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Garza v. Karas

United States District Court, W.D. Arkansas, Fayetteville Division

July 17, 2019

DIONICIO GARZA PLAINTIFF
v.
DR. KARAS and NURSE KELLY HINELY DEFENDANTS

          OPINION AND ORDER

          P. K. HOLMES, III, U.S. DISTRICT JUDGE.

         This is a civil rights action filed by the Plaintiff, Dionicio Garza, pursuant to 42 U.S.C. § 1983. He proceeds in forma pauperis and pro se. Plaintiff is not incarcerated.

         On June 14, 2019, Defendants filed a motion to compel (ECF No. 14). Defendants indicate they propounded interrogatories and requests for production, which included a medical authorization, to the Plaintiff on February 13, 2019. On April 8, 2019, Defendants indicate they received the executed medical authorization and 130 pages of material. They did not receive the interrogatory responses. Despite efforts to obtain these responses, Defendants indicate that they have not received them. Defendants ask the Court to compel responses to the interrogatories.

         On June 18, 2019, the Court entered an order (ECF No. 18) directing the Plaintiff to respond to the motion to compel by July 9, 2018. Plaintiff has not responded to the motion to compel.

         On June 14, 2019, Defendants also filed a motion to dismiss (ECF No. 16) pursuant to Rule 37(d) of the Federal Rules of Civil Procedure based on Plaintiff's failure to appear for his deposition. Defendants indicate that on March 14, 2019, they forwarded a notice of deposition to Plaintiff scheduling his deposition for April 5, 2019. On March 21, 2019, Defendants state they sent Plaintiff a letter requesting his past-due discovery responses. Plaintiff was advised that if he preferred, he could bring his discovery responses to his April 5, 2019, deposition. On March 29, 2019, Defendants forwarded their notice of disclosures to the Plaintiff and reminded him of his April 5, 2019, deposition.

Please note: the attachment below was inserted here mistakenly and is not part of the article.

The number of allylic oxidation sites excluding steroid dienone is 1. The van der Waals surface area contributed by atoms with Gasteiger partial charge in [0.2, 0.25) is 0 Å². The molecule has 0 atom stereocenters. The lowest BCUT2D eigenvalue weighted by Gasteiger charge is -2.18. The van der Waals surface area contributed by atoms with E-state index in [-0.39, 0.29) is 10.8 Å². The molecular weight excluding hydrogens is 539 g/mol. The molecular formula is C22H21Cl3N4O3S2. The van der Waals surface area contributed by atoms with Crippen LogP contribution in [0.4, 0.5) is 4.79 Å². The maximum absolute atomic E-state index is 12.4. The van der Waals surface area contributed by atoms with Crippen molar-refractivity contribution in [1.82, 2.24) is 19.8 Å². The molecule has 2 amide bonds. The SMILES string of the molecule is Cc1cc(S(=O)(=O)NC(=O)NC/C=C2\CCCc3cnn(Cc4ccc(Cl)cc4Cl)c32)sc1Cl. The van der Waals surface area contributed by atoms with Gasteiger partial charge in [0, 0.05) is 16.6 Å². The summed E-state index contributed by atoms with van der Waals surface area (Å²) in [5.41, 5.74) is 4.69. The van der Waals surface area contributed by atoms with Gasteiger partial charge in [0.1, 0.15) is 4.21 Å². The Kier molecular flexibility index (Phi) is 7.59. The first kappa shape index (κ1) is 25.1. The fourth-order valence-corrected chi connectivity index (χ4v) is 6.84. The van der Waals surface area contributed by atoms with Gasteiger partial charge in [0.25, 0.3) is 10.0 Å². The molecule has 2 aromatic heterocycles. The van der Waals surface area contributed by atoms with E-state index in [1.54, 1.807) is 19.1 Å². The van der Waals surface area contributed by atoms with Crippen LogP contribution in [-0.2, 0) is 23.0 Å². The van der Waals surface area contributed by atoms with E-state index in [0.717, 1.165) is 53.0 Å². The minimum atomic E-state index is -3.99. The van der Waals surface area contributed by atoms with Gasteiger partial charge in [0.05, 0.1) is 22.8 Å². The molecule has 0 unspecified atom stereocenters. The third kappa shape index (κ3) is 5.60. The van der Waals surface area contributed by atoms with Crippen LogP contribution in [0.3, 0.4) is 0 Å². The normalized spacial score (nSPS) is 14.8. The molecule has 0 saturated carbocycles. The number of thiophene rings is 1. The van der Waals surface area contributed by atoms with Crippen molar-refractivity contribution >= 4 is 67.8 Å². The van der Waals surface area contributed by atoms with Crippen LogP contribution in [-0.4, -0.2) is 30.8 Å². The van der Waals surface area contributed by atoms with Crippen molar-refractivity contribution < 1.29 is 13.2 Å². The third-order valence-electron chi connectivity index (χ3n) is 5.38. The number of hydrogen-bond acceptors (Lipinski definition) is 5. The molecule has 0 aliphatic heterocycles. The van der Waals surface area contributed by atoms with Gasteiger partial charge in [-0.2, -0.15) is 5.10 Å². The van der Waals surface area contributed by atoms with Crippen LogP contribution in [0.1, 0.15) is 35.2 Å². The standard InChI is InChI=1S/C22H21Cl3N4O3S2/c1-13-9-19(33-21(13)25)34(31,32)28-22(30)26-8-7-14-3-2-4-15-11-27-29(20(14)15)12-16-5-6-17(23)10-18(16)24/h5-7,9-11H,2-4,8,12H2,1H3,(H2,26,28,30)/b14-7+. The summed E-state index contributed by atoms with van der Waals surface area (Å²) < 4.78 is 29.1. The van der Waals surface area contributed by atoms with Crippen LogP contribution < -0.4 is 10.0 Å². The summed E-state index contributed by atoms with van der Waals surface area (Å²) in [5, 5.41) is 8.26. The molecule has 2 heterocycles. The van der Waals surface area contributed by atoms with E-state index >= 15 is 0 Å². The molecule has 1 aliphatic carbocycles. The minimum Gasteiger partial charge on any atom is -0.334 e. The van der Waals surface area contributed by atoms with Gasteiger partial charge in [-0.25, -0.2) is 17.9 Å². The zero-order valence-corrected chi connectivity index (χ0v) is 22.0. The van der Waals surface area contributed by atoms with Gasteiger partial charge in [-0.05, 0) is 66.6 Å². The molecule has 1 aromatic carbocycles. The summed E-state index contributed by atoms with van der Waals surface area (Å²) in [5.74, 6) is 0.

Plaintiff failed to appear for his April 5, 2019, deposition. On April 8, 2019, Defendants' counsel received a letter from the Plaintiff dated March 30, 2019, stating that he had a doctor's appointment on April 5th at 9:45 am and the deposition would need to be rescheduled. Plaintiff also forwarded 130 pages of material including an executed medical authorization. However, his answers to interrogatories were not provided.

         On May 28, 2019, Defendants asked for the complete discovery responses and sent Plaintiff a notice of deposition for June 7, 2019. On June 6, 2019, a member of defense counsel's staff contacted Plaintiff by phone to confirm that he would attend the deposition. Plaintiff stated he did not have transportation to get to the deposition. On June 7, 2019, Plaintiff did not appear for his deposition.

         On June 18, 2019, the Court entered an order (ECF No. 18) directing the Plaintiff to respond to the motion to dismiss by July 9, 2019. Plaintiff has not responded to the motion to dismiss. In fact, Plaintiff has not contacted the Court, or submitted any documents for filing, since January 24, 2019, when he notified the Court of a change of address.

         On July 9, 2019, Defendants filed a second motion to dismiss (ECF No. 19). Defendants ask the Court to grant its motion and dismiss the case with prejudice.

         Specifically, Defendants ask the Court to dismiss the action as a sanction pursuant to Rule 37(d) of the Federal Rules of Civil Procedure based on the Plaintiff's failure to appear at his deposition. Rule 37(d)(1)(A) provides “the court . . . on motion, [may] order sanctions if a party . . . fails after being served with proper notice, to appear for that person's deposition.” Pursuant to Rule 37(d)(3), which incorporates the sanctions listed in Rule 37(b)(2)(i-vii), sanctions include “dismissing the action or proceeding in whole or in part.” In this case, given the history of the litigation which includes Plaintiff's complete failure to prosecute this action, any sanction lesser than dismissal would provide futile and only involve further delay. See Rodgers v. Curators of University of Missouri, 135 F.3d 1216, 1222 (8th Cir. 1998).

         Additionally, the Federal Rules of Civil Procedure specifically contemplate dismissal of a case on the grounds that the plaintiff failed to prosecute or failed to comply with orders of the Court. See Fed. R. Civ. P. 41(b); see also Link v. Wabash R.R. Co., 370 U.S. 626, 630-31 (1962) (the district court possesses the power to dismiss sua sponte under Rule 41(b)). Moreover, Plaintiff has failed to monitor and to diligently prosecute the action as required by Rule 5.5(c)(2) of the Local Rules for the Eastern and Western Districts of Arkansas.

         Accordingly, the Defendants' Motions to Dismiss (ECF Nos. 16 & 19) are GRANTED. The case is DISMISSED WITH PREJUDICE pursuant to Federal Rule of Civil Procedure 37(d)(1)(A)(3), Federal ...


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